Saturday, April 30, 2011


I located a site on the Education Podcast Network that I think could really help students with grammatical concepts. Since the textbook that I use in class is based on the communicative language teaching approach, drills are not commonly found. However, some students need additional practice with conjugations beyond what the book offers. So, I think that I would suggest for those students that find conjugation drills helpful for them, to use this site on their own time. This site is called ReVerb Spanish. While I would encourage students to use many of the podcasts found on this site, I have selected the one on the simple past tense conjugations of the verb tener because a.) it is a commonly taught tense in beginning Spanish classes, b.) it is an irregular verb which is important to learn because it is commonly used in conversation.

I would recommend that the students follow the instruction in this podcast at home or on their mp3 player. The podcasts allows students to hear and practice the correct pronunciation when they are practicing outside of the classroom. It is also a way for family members to get together and study with the students. I've had many parents tell me it is difficult for them to assist their children to study because they don't know how to pronounce the words. The podcast clearly annunciates and this can help make learning/studying a family affair.

Monday, April 25, 2011

ePals Global Community

I have never heard of this site before but am now so thankful that we have been introduced to it. I was happy to see that National Geographic has partnered with ePals (it lends some credibility for me). One important point for me is that this website appears to make connecting with other classes across the globe painless. In the past, I have tried to find credible sites where my students could online penpal with Spanish students who wanted to help them practice. Without having experience in this capacity, I had a hard time locating willing parties. This is one perk that I have noticed in a preliminary investigation into the ePals site.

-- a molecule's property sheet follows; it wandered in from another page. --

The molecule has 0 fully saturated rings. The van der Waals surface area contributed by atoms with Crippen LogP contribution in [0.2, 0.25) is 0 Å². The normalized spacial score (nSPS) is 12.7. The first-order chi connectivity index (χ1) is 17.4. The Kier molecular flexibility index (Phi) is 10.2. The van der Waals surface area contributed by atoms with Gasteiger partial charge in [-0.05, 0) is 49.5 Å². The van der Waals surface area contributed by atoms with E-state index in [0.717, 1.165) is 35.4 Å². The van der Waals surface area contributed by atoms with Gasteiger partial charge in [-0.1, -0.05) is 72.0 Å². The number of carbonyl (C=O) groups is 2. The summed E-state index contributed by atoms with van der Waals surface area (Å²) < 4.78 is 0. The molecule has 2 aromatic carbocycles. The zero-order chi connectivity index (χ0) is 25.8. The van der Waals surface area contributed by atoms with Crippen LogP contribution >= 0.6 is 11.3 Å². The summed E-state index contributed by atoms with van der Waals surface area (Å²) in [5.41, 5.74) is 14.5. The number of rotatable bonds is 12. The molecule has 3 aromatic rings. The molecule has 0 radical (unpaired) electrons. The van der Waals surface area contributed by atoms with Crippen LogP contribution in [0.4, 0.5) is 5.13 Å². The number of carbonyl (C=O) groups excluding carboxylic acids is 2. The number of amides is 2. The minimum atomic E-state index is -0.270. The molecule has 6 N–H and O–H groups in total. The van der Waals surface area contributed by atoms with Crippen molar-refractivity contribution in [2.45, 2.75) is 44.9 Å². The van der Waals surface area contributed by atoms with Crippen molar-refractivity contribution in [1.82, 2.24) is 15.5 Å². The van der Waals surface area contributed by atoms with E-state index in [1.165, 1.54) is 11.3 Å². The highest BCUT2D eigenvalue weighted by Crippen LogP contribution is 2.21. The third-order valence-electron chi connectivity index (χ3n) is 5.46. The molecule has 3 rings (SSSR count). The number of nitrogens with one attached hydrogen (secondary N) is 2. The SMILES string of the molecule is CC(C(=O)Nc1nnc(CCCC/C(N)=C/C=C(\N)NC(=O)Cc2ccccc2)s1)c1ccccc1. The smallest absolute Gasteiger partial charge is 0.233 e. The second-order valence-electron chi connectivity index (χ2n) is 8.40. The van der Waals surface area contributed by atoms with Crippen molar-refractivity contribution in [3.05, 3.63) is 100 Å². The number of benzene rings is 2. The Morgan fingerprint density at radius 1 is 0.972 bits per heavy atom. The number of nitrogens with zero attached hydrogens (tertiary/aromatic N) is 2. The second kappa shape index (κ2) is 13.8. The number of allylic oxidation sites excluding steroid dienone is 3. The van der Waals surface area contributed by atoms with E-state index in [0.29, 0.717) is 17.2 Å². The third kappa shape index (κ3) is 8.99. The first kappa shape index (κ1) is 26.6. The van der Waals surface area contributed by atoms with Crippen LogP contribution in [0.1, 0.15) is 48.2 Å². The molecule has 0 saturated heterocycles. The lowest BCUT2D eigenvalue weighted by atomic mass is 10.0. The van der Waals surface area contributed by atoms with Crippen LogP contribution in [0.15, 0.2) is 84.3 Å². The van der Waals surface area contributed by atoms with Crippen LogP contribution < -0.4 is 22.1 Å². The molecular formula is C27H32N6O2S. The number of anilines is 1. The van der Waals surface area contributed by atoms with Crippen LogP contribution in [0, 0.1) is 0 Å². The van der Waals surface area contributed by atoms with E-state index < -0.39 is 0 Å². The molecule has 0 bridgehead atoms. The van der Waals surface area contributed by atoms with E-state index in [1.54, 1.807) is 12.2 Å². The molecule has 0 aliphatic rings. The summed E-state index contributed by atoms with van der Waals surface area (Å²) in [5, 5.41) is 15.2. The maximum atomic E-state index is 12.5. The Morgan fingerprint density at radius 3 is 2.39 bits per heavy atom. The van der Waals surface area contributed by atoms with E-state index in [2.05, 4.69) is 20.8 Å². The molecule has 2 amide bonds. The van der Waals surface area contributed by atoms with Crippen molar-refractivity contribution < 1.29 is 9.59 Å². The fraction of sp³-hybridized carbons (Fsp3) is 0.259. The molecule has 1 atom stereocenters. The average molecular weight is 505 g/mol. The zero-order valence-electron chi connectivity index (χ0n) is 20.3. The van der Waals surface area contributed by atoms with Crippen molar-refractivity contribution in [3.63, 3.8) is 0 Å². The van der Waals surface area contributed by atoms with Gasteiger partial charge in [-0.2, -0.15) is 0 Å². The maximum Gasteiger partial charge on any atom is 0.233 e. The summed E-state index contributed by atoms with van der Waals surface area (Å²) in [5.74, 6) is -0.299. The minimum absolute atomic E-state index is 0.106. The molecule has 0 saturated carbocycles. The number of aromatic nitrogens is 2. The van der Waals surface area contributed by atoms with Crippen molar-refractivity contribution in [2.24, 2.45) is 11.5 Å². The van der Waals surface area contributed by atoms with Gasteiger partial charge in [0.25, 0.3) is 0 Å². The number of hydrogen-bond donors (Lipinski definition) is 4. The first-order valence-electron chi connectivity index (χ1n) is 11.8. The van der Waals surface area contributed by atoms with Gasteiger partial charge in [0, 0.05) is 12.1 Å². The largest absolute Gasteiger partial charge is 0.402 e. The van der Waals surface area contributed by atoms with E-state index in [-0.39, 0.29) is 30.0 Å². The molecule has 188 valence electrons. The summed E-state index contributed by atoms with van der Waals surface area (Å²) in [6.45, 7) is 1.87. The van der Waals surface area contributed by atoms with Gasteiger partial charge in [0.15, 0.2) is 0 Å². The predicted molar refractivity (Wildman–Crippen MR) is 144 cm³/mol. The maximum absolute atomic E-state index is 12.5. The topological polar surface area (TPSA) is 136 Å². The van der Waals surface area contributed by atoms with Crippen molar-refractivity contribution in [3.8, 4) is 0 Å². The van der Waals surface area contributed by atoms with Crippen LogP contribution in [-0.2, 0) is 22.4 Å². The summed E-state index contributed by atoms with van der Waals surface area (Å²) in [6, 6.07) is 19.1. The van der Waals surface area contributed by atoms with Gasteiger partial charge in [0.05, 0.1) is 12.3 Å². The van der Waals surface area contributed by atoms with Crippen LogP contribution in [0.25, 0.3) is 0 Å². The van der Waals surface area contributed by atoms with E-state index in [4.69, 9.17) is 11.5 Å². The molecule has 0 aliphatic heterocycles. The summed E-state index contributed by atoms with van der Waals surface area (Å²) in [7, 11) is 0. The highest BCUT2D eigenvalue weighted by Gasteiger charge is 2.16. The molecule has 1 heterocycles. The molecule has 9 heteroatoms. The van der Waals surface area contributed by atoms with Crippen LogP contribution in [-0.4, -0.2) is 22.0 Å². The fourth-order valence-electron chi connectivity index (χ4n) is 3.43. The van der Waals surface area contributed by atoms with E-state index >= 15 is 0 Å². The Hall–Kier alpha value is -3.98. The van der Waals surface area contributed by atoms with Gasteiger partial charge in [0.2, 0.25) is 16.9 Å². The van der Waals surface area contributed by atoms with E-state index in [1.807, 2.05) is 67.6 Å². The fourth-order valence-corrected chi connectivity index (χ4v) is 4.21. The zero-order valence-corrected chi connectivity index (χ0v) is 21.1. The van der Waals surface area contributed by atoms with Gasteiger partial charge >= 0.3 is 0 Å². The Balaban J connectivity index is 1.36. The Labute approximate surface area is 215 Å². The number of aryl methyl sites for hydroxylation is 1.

I would definitely use this site to help me connect with Spanish speaking students so that our classes could practice written and spoken language, along with learning about the two cultures. Also, I found a really helpful area of this website where they feature a teacher and his/her usage of the site for inspiration. Roanne Parra's class (Spain) has collaborated with another class in Venezuela. I loved their idea: they have included a video of their final project which was a project where the students shared their daily routines. Since this is a topic that is commonly taught in my beginning classes (and the students sometimes have difficulties expressing that they do something at a particular time), I would love to use this project. I like that students would be able to include cultural information about their daily routines (for example, instead of drawing themselves during their daily routines, they could take real pictures of their items (so that students could see products from the target culture)and they could demonstrate the use of a 24 hour clock.